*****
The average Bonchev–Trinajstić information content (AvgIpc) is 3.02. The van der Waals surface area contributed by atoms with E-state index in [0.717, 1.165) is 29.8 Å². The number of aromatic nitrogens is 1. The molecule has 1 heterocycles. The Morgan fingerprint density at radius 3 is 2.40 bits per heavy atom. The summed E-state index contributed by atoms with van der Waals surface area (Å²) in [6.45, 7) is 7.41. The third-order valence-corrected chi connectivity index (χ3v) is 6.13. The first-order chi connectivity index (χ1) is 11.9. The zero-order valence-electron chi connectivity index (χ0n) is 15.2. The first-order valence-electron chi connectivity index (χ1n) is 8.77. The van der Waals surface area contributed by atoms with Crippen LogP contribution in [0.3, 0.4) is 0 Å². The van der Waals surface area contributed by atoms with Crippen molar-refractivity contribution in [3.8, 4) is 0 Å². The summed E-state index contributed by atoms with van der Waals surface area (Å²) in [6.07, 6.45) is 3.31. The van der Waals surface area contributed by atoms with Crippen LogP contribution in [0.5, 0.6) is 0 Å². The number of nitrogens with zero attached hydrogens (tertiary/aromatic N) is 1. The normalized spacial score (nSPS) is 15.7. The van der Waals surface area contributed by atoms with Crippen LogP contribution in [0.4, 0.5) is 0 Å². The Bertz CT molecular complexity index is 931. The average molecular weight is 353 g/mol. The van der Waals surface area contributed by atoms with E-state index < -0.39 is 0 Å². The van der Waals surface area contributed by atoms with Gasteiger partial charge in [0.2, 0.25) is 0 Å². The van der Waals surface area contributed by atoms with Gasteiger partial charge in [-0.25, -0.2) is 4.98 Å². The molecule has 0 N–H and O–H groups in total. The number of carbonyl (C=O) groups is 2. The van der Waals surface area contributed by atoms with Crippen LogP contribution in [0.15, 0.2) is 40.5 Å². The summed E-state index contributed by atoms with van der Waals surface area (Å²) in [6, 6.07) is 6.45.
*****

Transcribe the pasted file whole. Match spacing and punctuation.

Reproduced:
The average Bonchev–Trinajstić information content (AvgIpc) is 3.02. The van der Waals surface area contributed by atoms with E-state index in [0.717, 1.165) is 29.8 Å². The number of aromatic nitrogens is 1. The molecule has 1 heterocycles. The Morgan fingerprint density at radius 3 is 2.40 bits per heavy atom. The summed E-state index contributed by atoms with van der Waals surface area (Å²) in [6.45, 7) is 7.41. The third-order valence-corrected chi connectivity index (χ3v) is 6.13. The first-order chi connectivity index (χ1) is 11.9. The zero-order valence-electron chi connectivity index (χ0n) is 15.2. The first-order valence-electron chi connectivity index (χ1n) is 8.77. The van der Waals surface area contributed by atoms with Crippen LogP contribution in [0.3, 0.4) is 0 Å². The van der Waals surface area contributed by atoms with Crippen molar-refractivity contribution in [3.8, 4) is 0 Å². The summed E-state index contributed by atoms with van der Waals surface area (Å²) in [6.07, 6.45) is 3.31. The van der Waals surface area contributed by atoms with Crippen LogP contribution in [0.5, 0.6) is 0 Å². The number of nitrogens with zero attached hydrogens (tertiary/aromatic N) is 1. The normalized spacial score (nSPS) is 15.7. The van der Waals surface area contributed by atoms with Crippen LogP contribution in [0.4, 0.5) is 0 Å². The Bertz CT molecular complexity index is 931. The average molecular weight is 353 g/mol. The van der Waals surface area contributed by atoms with E-state index < -0.39 is 0 Å². The van der Waals surface area contributed by atoms with Gasteiger partial charge in [0.2, 0.25) is 0 Å². The van der Waals surface area contributed by atoms with Gasteiger partial charge in [-0.25, -0.2) is 4.98 Å². The molecule has 0 N–H and O–H groups in total. The number of carbonyl (C=O) groups is 2. The van der Waals surface area contributed by atoms with Crippen LogP contribution in [0.15, 0.2) is 40.5 Å². The summed E-state index contributed by atoms with van der Waals surface area (Å²) in [6, 6.07) is 6.45.